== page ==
Many thanks to Siu Kitchen for sharing her many videos on how to make mooncakes online, I get to learn how to make mung bean filling for mooncakes myself. The English ingredients certainly help, as my Cantonese is really not fantastic :D I was excited to make the mung bean filling myself so I can really say I make the mooncakes from scratch. The lotus seeds filling and red bean filling I made last year failed, and I have not gathered enough courage to try again. Mung Bean fillings look easier :D I managed to make the mung bean fillings successfully. But after making the snowskin mooncakes, I still have a lot left. So I decided to make some Taiwanese Style Mooncakes without using the mooncake mould.

The texture of these are nothing like tau sar piah. Hubby said the mung bean filling is a bit dry, else, it actually tasted ok.  I may have fried the mung bean for too long. I followed the same recipe I used for my Taiwanese Style Mooncakes.

For the mung bean filling recipe, please go to Siu Kitchen's video. Here's her recipe for your convenience:

- 160g split mung beans (over here it's more commonly known as split green beans or 豆瓣)
- 40g sugar
- 10g oil (I used canola oil)
- 10g wheat flour (omitted)



Sunday, August 31, 2014

Peanut Pancake 面煎粿


This is a very local pancake called 面煎粿. It is one of my favourite snack since young. I made the peanut version yesterday morning for our breakfast. Found this easy recipe, many thanks to My Kitchen for sharing this yummy recipe :)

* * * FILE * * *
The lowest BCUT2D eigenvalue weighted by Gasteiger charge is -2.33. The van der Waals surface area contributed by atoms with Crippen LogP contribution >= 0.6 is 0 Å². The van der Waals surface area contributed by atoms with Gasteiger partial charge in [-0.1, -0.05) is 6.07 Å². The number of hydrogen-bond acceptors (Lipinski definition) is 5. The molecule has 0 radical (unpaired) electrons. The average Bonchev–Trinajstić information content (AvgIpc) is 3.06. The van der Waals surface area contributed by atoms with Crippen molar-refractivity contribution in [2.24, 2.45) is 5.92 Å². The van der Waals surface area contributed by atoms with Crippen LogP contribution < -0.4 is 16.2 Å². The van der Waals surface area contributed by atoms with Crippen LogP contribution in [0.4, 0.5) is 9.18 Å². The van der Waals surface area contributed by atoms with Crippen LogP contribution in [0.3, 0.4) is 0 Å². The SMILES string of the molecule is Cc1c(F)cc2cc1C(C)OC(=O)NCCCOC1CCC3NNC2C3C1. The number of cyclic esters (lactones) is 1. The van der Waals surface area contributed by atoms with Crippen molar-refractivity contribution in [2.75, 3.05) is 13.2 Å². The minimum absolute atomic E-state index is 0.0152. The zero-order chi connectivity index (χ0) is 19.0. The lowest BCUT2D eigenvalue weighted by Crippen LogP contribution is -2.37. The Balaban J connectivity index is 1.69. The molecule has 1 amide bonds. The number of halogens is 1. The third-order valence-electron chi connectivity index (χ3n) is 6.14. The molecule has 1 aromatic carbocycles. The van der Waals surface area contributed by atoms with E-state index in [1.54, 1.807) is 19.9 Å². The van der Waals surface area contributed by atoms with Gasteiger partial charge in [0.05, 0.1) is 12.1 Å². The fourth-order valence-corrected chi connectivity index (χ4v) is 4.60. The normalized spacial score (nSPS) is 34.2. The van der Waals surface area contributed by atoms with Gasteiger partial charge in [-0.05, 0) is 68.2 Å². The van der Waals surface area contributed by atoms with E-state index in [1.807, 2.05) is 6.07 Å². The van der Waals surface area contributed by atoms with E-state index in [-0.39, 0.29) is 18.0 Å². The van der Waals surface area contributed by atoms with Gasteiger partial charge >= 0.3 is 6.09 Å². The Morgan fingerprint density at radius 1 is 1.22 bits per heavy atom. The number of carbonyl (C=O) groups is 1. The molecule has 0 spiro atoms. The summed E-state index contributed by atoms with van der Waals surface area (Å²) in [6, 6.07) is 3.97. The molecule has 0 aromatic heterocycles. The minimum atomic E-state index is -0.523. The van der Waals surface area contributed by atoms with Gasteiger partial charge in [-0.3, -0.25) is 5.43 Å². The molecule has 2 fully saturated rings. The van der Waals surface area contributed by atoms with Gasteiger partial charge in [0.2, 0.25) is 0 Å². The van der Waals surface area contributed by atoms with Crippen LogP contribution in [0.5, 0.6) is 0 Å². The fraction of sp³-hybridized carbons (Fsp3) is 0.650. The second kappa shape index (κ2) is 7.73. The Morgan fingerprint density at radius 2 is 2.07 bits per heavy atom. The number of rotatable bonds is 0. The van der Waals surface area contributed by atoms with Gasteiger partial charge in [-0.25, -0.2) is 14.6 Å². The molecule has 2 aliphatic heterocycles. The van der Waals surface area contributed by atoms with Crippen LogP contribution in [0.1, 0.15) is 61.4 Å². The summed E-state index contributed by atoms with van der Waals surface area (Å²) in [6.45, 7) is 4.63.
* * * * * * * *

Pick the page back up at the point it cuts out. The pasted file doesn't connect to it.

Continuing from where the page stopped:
For some reason, I grew up calling this "ban jian kueh", but all my other friends call it "meen jian kueh" :p

Here's the recipe. Please visit My Kitchen for the original recipe and method. I think it is good advice to cool the pancakes on the wire rack if not serving immediately, as the bottom of my pancake was a little soggy after sitting on the plate for 5 to 10 mins.

Ingredients (I made minor changes according to the ingredients I have on hand)

- 1 egg
- 1/2 cup cake flour
- 1/2 cup rice flour
- 2 tbsp sugar
-  a drop of  vanilla paste
- 1 cup low-fat fresh milk
- pinch of salt
- 1 tbsp canola oil
- pinch of double acting baking powder

- some butter
- diced or ground peanuts
- sugar (adjust to your preference)

Method (makes 2-3 servings)

1. Whisk egg and sugar together.
2. Add vanilla paste and half the milk. Continue mixing.
3. Add sifted flour in batches and mix.
4. Add oil and remaining milk and mix. The batter will be watery.
5. Heat a non-stick frying pan (I used the HappyCall frying pan so no oil was necessary). Pour half the batter (my pan size is 20") into the pan. Turn heat to low. When tiny air pockets appear on top of the batter, add some butter on top of the batter. Sprinkle peanuts & sugar mixture on top. Fold 1 side of pancake over to form a semi circle. Once the pancake is browned, remove from pan. Cool on a wire rack. It tastes best when hot.


Hope you enjoy this simple yet yummy breakfast like I do :)